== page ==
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That Jan. 6 Proud Boys Documentary Will Become a 4-Part Series, but Who Will Have the Courage to Buy It?

Column: Nick Quested's work is proof that filmmaking on disturbing subjects can make a difference, but only if the industry gives it a shot.

Nick Quested

Sarah Rada

Last week, Nick Quested went to Washington and pulled off a rarity for filmmakers these days: He captured the public imagination without the benefit of Spider-Man or Tom Cruise.

Quested, as some of the 20 million people who tuned into the primetime hearings may recall, testified before Congress about the actions of the Proud Boys during the January 6 insurrection. A veteran documentarian who produced the Oscar-nominated “Restrepo,” Quested was on the ground at the Capitol trailing the extremist group when hundreds of them amassed in Washington. By then, he had been tracking the Proud Boys for months. The night before the riots, he even trailed Proud Boys leader Enrique Tarrio as he was released from jail and held a clandestine parking-lot meeting with the head of another extremist group, the Oath Keepers’ Stewart Rhodes.

The committee showed this footage and more in a roughly 10-minute assemblage during the first January 6 hearing this month, the only one to hit primetime and generate substantial ratings. Quested delivered a stern, measured testimony to the violence he witnessed, but the footage went much further with a gripping inside look at seditious rage in action.

“Citizenfour”

It was the same kind of suspenseful teaser Quested might use to lure financiers at a film market, but leveraged toward a much larger cause. This weekly column looks at case studies that have relevance to the film community and this one is a striking breakthrough moment: Not since Laura Poitras sat in a room with Edward Snowden to capture his first interview for “Citizenfour” has a documentary been poised for such potential crossover effect, but the specifics of his project remained unclear. This week, as the hearings continued, I called him up to ask about it.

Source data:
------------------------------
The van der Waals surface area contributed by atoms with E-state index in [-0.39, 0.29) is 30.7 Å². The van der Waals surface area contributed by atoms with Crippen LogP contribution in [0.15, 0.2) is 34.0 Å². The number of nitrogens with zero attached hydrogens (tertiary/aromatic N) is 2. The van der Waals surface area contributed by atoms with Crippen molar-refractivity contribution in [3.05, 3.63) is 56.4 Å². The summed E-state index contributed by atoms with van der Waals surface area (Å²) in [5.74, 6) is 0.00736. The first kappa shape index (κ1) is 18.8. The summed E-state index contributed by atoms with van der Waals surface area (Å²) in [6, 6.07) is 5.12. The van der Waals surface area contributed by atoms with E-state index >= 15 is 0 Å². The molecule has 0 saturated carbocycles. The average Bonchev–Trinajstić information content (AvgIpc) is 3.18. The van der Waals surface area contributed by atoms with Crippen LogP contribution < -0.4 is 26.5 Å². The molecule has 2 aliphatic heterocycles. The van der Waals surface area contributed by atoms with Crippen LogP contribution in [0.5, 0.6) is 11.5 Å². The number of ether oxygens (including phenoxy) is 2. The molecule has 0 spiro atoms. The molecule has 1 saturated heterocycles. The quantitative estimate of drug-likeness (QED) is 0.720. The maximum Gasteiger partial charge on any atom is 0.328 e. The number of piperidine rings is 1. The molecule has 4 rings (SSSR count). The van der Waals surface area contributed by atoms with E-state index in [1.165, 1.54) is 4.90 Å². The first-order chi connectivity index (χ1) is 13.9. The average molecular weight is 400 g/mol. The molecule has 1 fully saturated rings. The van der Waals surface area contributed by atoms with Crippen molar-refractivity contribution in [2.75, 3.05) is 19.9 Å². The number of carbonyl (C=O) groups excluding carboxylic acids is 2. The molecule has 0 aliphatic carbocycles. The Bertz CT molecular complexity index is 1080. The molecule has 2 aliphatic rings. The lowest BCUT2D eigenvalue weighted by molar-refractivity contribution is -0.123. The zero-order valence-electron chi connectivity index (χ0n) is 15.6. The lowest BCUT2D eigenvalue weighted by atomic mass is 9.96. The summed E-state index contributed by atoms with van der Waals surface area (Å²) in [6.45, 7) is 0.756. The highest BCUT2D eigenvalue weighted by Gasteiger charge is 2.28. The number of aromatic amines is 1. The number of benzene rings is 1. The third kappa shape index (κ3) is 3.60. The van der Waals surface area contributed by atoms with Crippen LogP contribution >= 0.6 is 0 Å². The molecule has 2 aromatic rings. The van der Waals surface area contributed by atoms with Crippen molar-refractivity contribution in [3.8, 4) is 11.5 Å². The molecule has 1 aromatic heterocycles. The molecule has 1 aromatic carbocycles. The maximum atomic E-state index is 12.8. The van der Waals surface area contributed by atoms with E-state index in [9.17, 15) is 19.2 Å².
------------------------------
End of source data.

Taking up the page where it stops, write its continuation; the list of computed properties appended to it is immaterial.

Quested hopped onto a Zoom call still looking shellshocked from the past few days. “It’s pretty crazy,” he said. “Once you give congressional testimony, you’re at the center of the world for a second. I’m not used to that.” The 52-year-old British director, who got his start with music videos, had a disarming sense of humor about the sudden interest in his work. “You know what the best part is?” he said. “I am working for MI:6 and thus I am James Bond. I should’ve come into the testimony with the theme music.”

About seven months ago, Quested began pursuing a Proud Boys documentary with the working title “64 Days,” an allusion to the period between the 2020 presidential election and the January 6 events, when the Proud Boys solidified into the violent militia that charged the Capitol. For project, which may now become a four-part miniseries, Quested also plans to utilize flashbacks to earlier moments in the Proud Boys’ evolution, including its 2016 “Stop the Steal” campaign that fizzled after Trump won the election that year. The filmmaker largely self-financed the project through his company Goldchrest Films, though he may enlist former National Geographic executives Tim Pastore and Matt Renner to take it to market.

Needless to say, Quested turned out to be a good witness in part because he’s a skilled director. He managed to weave his filmmaking chops into his testimony, discussing how he worked to find medium and wide shots in an effort to frame the crowd with the Capitol as the backdrop. He sent me a 17-minute highlight reel and it’s astonishing stuff: He and his team captured everything from the QAnon Shaman spouting nonsense on the street to a sea of rioters storming Nancy Pelosi’s office and the immediate aftermath of the protestor death that further inflamed the crowds. The camera remains steady throughout, a sober beacon of expert craftsmanship in the midst of total chaos.

Quested claimed he submitted a short cut to major U.S. festivals and was rejected by all of them; he declined to name which ones. However, he now plans to turn “64 Days” into a miniseries (one episode each for November and December followed by a two-parter set in January) and hopes to finish editing his 70-odd hours of footage by the fall. The outcome of the January 6 hearings could play a role. “There’s a strong possibility this could lead to a trial of a former president,” he said.